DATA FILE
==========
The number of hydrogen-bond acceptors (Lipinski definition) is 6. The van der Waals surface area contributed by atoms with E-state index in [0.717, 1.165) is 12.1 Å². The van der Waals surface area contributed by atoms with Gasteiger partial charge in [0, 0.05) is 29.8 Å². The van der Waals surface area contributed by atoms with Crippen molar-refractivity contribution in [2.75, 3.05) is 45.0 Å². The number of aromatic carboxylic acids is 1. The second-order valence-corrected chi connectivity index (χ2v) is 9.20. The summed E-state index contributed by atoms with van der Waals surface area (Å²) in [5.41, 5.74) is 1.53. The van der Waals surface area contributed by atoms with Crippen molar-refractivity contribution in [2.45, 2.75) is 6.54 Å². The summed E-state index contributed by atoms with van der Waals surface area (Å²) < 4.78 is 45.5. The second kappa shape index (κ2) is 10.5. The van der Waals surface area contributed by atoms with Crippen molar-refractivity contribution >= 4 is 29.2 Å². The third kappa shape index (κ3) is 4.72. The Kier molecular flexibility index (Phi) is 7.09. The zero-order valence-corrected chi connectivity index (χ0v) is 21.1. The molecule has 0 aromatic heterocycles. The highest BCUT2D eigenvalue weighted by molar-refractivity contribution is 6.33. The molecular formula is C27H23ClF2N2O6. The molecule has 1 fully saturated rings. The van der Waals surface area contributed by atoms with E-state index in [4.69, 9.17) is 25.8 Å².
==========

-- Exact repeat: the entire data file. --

The number of hydrogen-bond acceptors (Lipinski definition) is 6. The van der Waals surface area contributed by atoms with E-state index in [0.717, 1.165) is 12.1 Å². The van der Waals surface area contributed by atoms with Gasteiger partial charge in [0, 0.05) is 29.8 Å². The van der Waals surface area contributed by atoms with Crippen molar-refractivity contribution in [2.75, 3.05) is 45.0 Å². The number of aromatic carboxylic acids is 1. The second-order valence-corrected chi connectivity index (χ2v) is 9.20. The summed E-state index contributed by atoms with van der Waals surface area (Å²) in [5.41, 5.74) is 1.53. The van der Waals surface area contributed by atoms with Crippen molar-refractivity contribution in [2.45, 2.75) is 6.54 Å². The summed E-state index contributed by atoms with van der Waals surface area (Å²) < 4.78 is 45.5. The second kappa shape index (κ2) is 10.5. The van der Waals surface area contributed by atoms with Crippen molar-refractivity contribution >= 4 is 29.2 Å². The third kappa shape index (κ3) is 4.72. The Kier molecular flexibility index (Phi) is 7.09. The zero-order valence-corrected chi connectivity index (χ0v) is 21.1. The molecule has 0 aromatic heterocycles. The highest BCUT2D eigenvalue weighted by molar-refractivity contribution is 6.33. The molecular formula is C27H23ClF2N2O6. The molecule has 1 fully saturated rings. The van der Waals surface area contributed by atoms with E-state index in [4.69, 9.17) is 25.8 Å².